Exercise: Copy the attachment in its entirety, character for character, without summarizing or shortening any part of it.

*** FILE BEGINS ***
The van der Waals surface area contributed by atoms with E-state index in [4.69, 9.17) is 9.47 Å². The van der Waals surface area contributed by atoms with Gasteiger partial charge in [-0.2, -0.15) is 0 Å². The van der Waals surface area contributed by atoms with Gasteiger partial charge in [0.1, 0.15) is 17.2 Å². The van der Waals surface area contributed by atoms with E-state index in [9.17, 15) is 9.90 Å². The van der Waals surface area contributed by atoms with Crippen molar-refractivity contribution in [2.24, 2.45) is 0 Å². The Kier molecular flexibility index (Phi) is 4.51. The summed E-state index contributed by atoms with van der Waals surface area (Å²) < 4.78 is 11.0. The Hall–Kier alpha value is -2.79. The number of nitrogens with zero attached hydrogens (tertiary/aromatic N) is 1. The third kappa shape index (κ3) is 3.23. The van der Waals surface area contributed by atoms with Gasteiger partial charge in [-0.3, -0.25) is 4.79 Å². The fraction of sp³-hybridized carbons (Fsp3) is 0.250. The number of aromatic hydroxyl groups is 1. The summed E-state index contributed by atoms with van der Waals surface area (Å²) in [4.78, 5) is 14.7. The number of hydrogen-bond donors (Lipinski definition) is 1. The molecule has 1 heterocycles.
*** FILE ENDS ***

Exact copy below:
The van der Waals surface area contributed by atoms with E-state index in [4.69, 9.17) is 9.47 Å². The van der Waals surface area contributed by atoms with Gasteiger partial charge in [-0.2, -0.15) is 0 Å². The van der Waals surface area contributed by atoms with Gasteiger partial charge in [0.1, 0.15) is 17.2 Å². The van der Waals surface area contributed by atoms with E-state index in [9.17, 15) is 9.90 Å². The van der Waals surface area contributed by atoms with Crippen molar-refractivity contribution in [2.24, 2.45) is 0 Å². The Kier molecular flexibility index (Phi) is 4.51. The summed E-state index contributed by atoms with van der Waals surface area (Å²) < 4.78 is 11.0. The Hall–Kier alpha value is -2.79. The number of nitrogens with zero attached hydrogens (tertiary/aromatic N) is 1. The third kappa shape index (κ3) is 3.23. The van der Waals surface area contributed by atoms with Gasteiger partial charge in [-0.3, -0.25) is 4.79 Å². The fraction of sp³-hybridized carbons (Fsp3) is 0.250. The number of aromatic hydroxyl groups is 1. The summed E-state index contributed by atoms with van der Waals surface area (Å²) in [4.78, 5) is 14.7. The number of hydrogen-bond donors (Lipinski definition) is 1. The molecule has 1 heterocycles.